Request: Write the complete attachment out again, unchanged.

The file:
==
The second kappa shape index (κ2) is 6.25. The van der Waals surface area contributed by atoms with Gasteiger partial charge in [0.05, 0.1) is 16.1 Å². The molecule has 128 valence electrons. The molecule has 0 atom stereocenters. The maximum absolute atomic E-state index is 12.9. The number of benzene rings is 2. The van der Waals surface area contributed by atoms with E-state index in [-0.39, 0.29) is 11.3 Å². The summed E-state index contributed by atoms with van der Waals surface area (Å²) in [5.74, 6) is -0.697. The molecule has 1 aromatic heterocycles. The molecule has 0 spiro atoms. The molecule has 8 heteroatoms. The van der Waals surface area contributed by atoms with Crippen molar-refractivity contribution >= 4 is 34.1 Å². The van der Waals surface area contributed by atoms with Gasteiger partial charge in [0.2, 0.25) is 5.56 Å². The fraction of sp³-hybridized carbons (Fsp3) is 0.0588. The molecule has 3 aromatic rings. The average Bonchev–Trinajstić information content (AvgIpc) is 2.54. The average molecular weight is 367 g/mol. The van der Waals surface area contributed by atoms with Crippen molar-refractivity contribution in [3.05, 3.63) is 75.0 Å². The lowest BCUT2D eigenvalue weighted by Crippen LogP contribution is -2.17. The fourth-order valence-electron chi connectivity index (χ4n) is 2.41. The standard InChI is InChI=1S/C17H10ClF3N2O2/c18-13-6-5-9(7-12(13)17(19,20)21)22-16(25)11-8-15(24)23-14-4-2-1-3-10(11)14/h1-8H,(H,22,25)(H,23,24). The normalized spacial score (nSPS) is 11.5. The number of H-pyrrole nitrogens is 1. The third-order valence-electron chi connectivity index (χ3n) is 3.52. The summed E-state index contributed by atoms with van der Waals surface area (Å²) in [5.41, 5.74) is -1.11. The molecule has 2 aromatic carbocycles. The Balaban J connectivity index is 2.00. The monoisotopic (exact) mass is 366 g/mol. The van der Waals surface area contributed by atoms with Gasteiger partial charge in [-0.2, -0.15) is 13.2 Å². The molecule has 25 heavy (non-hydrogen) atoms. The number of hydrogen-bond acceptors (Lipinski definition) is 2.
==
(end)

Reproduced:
The second kappa shape index (κ2) is 6.25. The van der Waals surface area contributed by atoms with Gasteiger partial charge in [0.05, 0.1) is 16.1 Å². The molecule has 128 valence electrons. The molecule has 0 atom stereocenters. The maximum absolute atomic E-state index is 12.9. The number of benzene rings is 2. The van der Waals surface area contributed by atoms with E-state index in [-0.39, 0.29) is 11.3 Å². The summed E-state index contributed by atoms with van der Waals surface area (Å²) in [5.74, 6) is -0.697. The molecule has 1 aromatic heterocycles. The molecule has 0 spiro atoms. The molecule has 8 heteroatoms. The van der Waals surface area contributed by atoms with Crippen molar-refractivity contribution >= 4 is 34.1 Å². The van der Waals surface area contributed by atoms with Gasteiger partial charge in [0.2, 0.25) is 5.56 Å². The fraction of sp³-hybridized carbons (Fsp3) is 0.0588. The molecule has 3 aromatic rings. The average Bonchev–Trinajstić information content (AvgIpc) is 2.54. The average molecular weight is 367 g/mol. The van der Waals surface area contributed by atoms with Crippen molar-refractivity contribution in [3.05, 3.63) is 75.0 Å². The lowest BCUT2D eigenvalue weighted by Crippen LogP contribution is -2.17. The fourth-order valence-electron chi connectivity index (χ4n) is 2.41. The standard InChI is InChI=1S/C17H10ClF3N2O2/c18-13-6-5-9(7-12(13)17(19,20)21)22-16(25)11-8-15(24)23-14-4-2-1-3-10(11)14/h1-8H,(H,22,25)(H,23,24). The normalized spacial score (nSPS) is 11.5. The number of H-pyrrole nitrogens is 1. The third-order valence-electron chi connectivity index (χ3n) is 3.52. The summed E-state index contributed by atoms with van der Waals surface area (Å²) in [5.41, 5.74) is -1.11. The molecule has 2 aromatic carbocycles. The Balaban J connectivity index is 2.00. The monoisotopic (exact) mass is 366 g/mol. The van der Waals surface area contributed by atoms with Gasteiger partial charge in [-0.2, -0.15) is 13.2 Å². The molecule has 25 heavy (non-hydrogen) atoms. The number of hydrogen-bond acceptors (Lipinski definition) is 2.